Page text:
References

1. Trulock EP, Christie JD, Edwards LB, et al. Registry of the International Society for Heart and Lung Transplantation: 24th Official Adult Lung and Heart-Lung Transplantation Report – 2007. J Heart Lung Transplant. 2007;26(8):782-795.


OUTCOME AFTER LUNG TRANSPLANTATION IN CF PATIENTS INFECTED WITH PAN-RESISTANT BACTERIA OTHER THAN BURKHOLDERIA CEPACIA
Hadjiliadis D, Steele MP, Chaparro C, et al. Survival of lung transplant patients with cystic fibrosis harboring pan-resistant bacteria other than compared with patients harboring sensitive bacteria. J Heart Lung Transplantation. 2007;26(8):834-838.

(For non-journal subscribers, an additional fee may apply for full text articles.)
View journal abstract View journal abstract http://www.sciencedirect.com/science?_ob=PublicationURL&_tockey=%23TOC%236262%232007%23999739991%23665321%23FLA%23&_cdi=6262&_pubType=J&_auth=y&_acct=C000050221&_version=1&_urlVersion=0&_userid=10&md5=486ae029f68cfb1d3acf93e035a65aef View full article
Beginning with papers by Aris et al in 19971 and others,2 there has been some controversy over the impact of pan-resistant bacteria other than Burkholderia cepacia on outcome from lung transplantation for CF. In this report, Hadjiliadis and colleagues retrospectively review the experience at two large lung transplant centers (University of Toronto and Duke University). The Toronto cohort consisted of 53 patients transplanted between 1988 and 2001, while the Duke cohort comprised 46 patients transplanted between 1992 and 2001. Immunosuppression was similar at the two centers, with a maintenance regimen of cyclosporine (or tacrolimus), azathioprine, and corticosteroids. Some patients in both centers were treated with rabbit anti-thymocyte globulin (RATG), and some received mycophenolate mofetil in lieu of azathioprine. Patients routinely received intravenous antibiotics for two weeks and inhaled tobramycin for three months post-transplant.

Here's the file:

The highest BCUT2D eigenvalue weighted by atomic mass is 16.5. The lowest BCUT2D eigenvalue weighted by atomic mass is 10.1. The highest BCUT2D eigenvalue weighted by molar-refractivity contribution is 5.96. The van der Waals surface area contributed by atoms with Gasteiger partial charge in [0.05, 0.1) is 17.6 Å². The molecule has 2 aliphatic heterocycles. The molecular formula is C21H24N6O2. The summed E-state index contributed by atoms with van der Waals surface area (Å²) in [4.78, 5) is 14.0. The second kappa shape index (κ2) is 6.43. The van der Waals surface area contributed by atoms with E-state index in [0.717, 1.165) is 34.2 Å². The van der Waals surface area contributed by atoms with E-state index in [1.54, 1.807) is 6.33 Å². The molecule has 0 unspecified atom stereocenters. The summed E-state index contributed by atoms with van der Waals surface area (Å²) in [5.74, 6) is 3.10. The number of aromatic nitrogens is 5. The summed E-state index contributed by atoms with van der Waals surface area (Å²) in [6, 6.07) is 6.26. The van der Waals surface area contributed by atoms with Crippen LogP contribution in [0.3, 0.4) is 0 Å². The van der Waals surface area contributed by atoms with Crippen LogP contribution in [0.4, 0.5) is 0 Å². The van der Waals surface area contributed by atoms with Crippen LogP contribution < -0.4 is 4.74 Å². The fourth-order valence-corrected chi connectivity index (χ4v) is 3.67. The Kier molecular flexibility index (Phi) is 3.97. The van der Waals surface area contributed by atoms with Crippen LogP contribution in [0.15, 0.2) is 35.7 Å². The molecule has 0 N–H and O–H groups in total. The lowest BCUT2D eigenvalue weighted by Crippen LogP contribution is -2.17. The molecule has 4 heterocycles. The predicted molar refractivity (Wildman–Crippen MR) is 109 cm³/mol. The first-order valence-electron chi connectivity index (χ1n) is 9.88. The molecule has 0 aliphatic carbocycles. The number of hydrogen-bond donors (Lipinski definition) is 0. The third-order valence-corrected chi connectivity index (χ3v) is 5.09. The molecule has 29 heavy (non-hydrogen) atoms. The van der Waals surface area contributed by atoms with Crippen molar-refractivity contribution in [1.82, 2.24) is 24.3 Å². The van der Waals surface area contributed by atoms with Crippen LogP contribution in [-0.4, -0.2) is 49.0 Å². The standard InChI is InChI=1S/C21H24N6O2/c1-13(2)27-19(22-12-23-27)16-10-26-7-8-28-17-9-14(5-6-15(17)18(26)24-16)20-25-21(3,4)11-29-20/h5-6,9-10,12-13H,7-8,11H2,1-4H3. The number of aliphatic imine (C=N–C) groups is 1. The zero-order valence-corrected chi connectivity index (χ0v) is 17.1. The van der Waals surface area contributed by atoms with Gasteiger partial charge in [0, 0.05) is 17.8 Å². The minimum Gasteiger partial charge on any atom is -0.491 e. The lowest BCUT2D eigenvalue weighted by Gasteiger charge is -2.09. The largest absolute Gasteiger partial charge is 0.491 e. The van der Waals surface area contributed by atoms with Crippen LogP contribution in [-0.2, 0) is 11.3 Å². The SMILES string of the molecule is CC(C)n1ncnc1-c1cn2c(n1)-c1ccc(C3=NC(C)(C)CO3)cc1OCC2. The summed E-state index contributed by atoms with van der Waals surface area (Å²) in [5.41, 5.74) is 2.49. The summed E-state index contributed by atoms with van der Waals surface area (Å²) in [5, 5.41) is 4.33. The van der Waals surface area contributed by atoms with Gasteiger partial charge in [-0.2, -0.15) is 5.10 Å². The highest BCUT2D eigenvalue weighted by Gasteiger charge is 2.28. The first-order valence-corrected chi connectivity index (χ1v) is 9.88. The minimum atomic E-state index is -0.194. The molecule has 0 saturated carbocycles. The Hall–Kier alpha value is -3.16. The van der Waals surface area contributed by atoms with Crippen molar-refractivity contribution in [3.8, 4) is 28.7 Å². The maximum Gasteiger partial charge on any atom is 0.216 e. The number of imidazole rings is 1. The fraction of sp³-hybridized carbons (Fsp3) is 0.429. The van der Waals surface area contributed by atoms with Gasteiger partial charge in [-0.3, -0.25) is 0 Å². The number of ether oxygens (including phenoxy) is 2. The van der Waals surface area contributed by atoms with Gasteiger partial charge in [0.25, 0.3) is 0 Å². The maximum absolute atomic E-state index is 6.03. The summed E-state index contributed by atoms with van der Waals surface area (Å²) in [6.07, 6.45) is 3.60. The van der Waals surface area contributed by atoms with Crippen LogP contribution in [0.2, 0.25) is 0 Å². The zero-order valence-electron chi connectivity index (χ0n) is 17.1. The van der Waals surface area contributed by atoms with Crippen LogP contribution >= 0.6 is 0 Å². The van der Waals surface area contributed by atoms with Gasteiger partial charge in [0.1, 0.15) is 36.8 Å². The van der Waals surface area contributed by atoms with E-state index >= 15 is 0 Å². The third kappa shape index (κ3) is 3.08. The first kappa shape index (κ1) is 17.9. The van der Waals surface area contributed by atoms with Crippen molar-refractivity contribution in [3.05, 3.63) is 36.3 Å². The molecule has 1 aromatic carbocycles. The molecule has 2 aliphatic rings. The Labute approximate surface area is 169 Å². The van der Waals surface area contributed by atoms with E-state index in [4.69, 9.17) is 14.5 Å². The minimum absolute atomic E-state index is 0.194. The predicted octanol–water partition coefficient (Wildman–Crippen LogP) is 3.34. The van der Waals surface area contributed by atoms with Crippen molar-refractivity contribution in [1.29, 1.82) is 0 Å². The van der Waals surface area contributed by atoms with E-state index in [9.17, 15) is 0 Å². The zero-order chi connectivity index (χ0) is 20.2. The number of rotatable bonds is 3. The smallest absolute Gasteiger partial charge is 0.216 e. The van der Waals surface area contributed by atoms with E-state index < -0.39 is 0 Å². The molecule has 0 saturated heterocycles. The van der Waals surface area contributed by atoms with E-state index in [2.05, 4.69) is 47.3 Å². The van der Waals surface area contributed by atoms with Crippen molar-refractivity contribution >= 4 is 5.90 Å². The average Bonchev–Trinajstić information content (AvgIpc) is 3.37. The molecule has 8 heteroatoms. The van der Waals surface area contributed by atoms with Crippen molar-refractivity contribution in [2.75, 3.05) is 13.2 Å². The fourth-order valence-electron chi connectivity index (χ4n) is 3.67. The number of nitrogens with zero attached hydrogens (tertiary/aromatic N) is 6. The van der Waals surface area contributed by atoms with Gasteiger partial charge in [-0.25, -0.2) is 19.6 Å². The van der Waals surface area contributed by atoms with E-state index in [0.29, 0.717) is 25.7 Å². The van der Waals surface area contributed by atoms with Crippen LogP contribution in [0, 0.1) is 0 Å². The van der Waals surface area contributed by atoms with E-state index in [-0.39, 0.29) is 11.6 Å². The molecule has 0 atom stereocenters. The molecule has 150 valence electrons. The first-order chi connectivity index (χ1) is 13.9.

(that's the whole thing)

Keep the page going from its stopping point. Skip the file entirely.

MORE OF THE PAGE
Pan-resistant Pseudomonas aeruginosa was defined as those isolates having resistant or intermediate susceptibility to one antibiotic from each class effective against these bacteria (anti-pseudomonal penicillins, cephalosporins, carbapenems, quinolones, and aminoglycosides). Patients in the group with pan-resistant P. aeruginosa (n=45) had worse outcomes by overall comparison of survival to those with sensitive organisms (n=58). The difference in survival was appreciable up until two years after transplant, after which the survival curves were comparable. In addition, patients in the pan-resistant P. aeruginosa group tended to have infection as a more common cause of death than the sensitive group; however, pan-resistant P. aeruginosa was directly responsible for death in only 3 of the 45 patients in this group.